Due to a recent court decision, the Mine Safety and Health Administration (MSHA) has again revised its workplace examination rule, 30 CFR §§ 56.18002, 57.18002, undoing revisions made in 2018 and returning it to its original form as issued in 2017. (Our June 24, 2019, article, “Court Rejects MSHA’s Revisions to Workplace Examination Rule” has more information.)

MSHA announced in the Federal Register on September 30, 2019, that the changes would take effect immediately, but the agency will take the next 90 days to fully implement the rule, during which time it “will hold informational stakeholder meetings and provide in-person compliance and technical assistance,” as well as provide a copy of its inspector training materials on its website.

The key changes to the rule deal with the timing of the exam and which “adverse conditions and corrective actions” must be recorded. The 2017 rule required that each working place be examined “at least once each shift before miners begin working in that place.” This was revised in 2018 to give operators the flexibility to conduct the exam either before work begins or as work is beginning. Regarding how the exam is to be recorded, the 2017 rule required that all adverse conditions found in the exam be recorded. The 2018 revision required recording only of adverse conditions that could not be corrected promptly.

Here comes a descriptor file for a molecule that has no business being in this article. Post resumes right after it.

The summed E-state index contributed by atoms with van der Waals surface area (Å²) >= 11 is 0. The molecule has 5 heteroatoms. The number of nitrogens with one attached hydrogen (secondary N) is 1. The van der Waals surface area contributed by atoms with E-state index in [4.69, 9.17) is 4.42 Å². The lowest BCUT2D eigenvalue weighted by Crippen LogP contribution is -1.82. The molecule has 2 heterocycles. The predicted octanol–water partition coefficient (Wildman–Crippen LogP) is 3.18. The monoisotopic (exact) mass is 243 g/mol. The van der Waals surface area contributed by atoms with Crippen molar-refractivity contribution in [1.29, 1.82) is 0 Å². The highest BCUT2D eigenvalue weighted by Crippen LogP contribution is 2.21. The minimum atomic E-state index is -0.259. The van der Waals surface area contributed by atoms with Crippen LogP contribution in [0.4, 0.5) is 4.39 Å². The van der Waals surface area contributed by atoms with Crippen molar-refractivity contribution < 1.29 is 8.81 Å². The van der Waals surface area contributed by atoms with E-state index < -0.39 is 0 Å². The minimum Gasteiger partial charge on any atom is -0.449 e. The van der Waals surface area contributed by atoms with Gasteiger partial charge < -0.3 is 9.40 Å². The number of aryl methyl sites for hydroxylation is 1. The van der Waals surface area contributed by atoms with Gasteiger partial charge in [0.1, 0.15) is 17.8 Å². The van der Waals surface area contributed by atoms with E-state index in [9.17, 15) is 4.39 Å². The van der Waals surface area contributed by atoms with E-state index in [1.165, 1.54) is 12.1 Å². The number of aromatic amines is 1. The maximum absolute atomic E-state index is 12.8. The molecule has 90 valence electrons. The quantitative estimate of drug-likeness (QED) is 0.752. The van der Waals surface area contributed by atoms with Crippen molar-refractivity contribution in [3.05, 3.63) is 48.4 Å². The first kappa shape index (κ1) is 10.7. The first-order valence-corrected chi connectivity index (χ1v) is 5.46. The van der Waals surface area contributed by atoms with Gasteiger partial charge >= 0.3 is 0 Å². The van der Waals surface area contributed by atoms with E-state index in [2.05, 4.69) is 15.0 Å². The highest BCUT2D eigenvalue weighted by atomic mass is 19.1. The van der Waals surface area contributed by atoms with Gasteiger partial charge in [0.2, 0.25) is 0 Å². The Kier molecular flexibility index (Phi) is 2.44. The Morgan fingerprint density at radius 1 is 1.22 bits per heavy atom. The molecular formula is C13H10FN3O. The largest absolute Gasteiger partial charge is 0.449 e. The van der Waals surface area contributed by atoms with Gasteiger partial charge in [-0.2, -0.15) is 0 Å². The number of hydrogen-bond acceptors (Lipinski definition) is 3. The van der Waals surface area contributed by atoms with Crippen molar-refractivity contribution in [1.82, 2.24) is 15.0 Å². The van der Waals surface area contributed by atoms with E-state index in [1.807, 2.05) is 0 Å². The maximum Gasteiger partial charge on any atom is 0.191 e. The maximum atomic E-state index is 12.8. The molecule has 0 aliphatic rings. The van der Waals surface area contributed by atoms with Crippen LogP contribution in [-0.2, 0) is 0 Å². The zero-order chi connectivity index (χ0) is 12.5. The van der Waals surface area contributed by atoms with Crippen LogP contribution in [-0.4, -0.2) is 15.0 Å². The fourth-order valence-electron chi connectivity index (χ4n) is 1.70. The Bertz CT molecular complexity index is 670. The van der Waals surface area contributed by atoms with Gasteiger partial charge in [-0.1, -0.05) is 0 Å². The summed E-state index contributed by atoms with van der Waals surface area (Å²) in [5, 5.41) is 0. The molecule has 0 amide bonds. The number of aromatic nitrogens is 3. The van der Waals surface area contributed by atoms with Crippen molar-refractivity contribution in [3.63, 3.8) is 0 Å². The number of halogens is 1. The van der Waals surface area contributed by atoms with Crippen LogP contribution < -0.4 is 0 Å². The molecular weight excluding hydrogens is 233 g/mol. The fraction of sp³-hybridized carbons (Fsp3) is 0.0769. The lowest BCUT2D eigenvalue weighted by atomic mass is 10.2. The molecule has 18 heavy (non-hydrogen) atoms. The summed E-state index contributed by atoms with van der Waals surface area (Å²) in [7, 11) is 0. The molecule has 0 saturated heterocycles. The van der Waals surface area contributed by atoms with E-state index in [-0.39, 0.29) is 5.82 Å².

The industry case challenging the 2017 rule remains pending in the U.S. Court of Appeals for the Eleventh Circuit. The case has been briefed, and oral argument is expected to be scheduled soon.



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